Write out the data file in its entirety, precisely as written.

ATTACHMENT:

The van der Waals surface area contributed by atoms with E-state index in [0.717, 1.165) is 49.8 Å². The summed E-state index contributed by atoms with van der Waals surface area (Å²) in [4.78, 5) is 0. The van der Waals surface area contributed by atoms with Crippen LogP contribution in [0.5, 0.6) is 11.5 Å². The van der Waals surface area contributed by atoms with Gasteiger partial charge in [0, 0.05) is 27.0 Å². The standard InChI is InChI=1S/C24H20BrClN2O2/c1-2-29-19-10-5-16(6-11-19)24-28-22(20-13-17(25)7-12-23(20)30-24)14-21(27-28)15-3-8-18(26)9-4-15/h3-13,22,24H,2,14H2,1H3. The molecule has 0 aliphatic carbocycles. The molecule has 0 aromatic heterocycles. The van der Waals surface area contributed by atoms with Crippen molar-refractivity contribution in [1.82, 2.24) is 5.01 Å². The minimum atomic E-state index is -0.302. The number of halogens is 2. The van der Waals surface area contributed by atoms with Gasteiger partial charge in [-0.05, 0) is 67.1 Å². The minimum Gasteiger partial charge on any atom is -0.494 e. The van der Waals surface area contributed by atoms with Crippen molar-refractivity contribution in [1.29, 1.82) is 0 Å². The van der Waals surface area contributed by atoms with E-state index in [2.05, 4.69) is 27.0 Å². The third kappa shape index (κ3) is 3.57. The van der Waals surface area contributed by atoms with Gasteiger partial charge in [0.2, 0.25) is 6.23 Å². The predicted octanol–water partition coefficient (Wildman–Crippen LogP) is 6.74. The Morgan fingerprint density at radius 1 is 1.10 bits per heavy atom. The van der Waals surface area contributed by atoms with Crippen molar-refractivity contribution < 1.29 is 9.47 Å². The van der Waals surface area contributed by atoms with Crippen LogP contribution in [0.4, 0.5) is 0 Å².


The van der Waals surface area contributed by atoms with E-state index in [0.717, 1.165) is 49.8 Å². The summed E-state index contributed by atoms with van der Waals surface area (Å²) in [4.78, 5) is 0. The van der Waals surface area contributed by atoms with Crippen LogP contribution in [0.5, 0.6) is 11.5 Å². The van der Waals surface area contributed by atoms with Gasteiger partial charge in [0, 0.05) is 27.0 Å². The standard InChI is InChI=1S/C24H20BrClN2O2/c1-2-29-19-10-5-16(6-11-19)24-28-22(20-13-17(25)7-12-23(20)30-24)14-21(27-28)15-3-8-18(26)9-4-15/h3-13,22,24H,2,14H2,1H3. The molecule has 0 aliphatic carbocycles. The molecule has 0 aromatic heterocycles. The van der Waals surface area contributed by atoms with Crippen molar-refractivity contribution in [1.82, 2.24) is 5.01 Å². The minimum atomic E-state index is -0.302. The number of halogens is 2. The van der Waals surface area contributed by atoms with Gasteiger partial charge in [-0.05, 0) is 67.1 Å². The minimum Gasteiger partial charge on any atom is -0.494 e. The van der Waals surface area contributed by atoms with Crippen molar-refractivity contribution in [1.29, 1.82) is 0 Å². The van der Waals surface area contributed by atoms with E-state index in [2.05, 4.69) is 27.0 Å². The third kappa shape index (κ3) is 3.57. The van der Waals surface area contributed by atoms with Gasteiger partial charge in [0.2, 0.25) is 6.23 Å². The predicted octanol–water partition coefficient (Wildman–Crippen LogP) is 6.74. The Morgan fingerprint density at radius 1 is 1.10 bits per heavy atom. The van der Waals surface area contributed by atoms with Crippen molar-refractivity contribution < 1.29 is 9.47 Å². The van der Waals surface area contributed by atoms with Crippen LogP contribution in [0.4, 0.5) is 0 Å².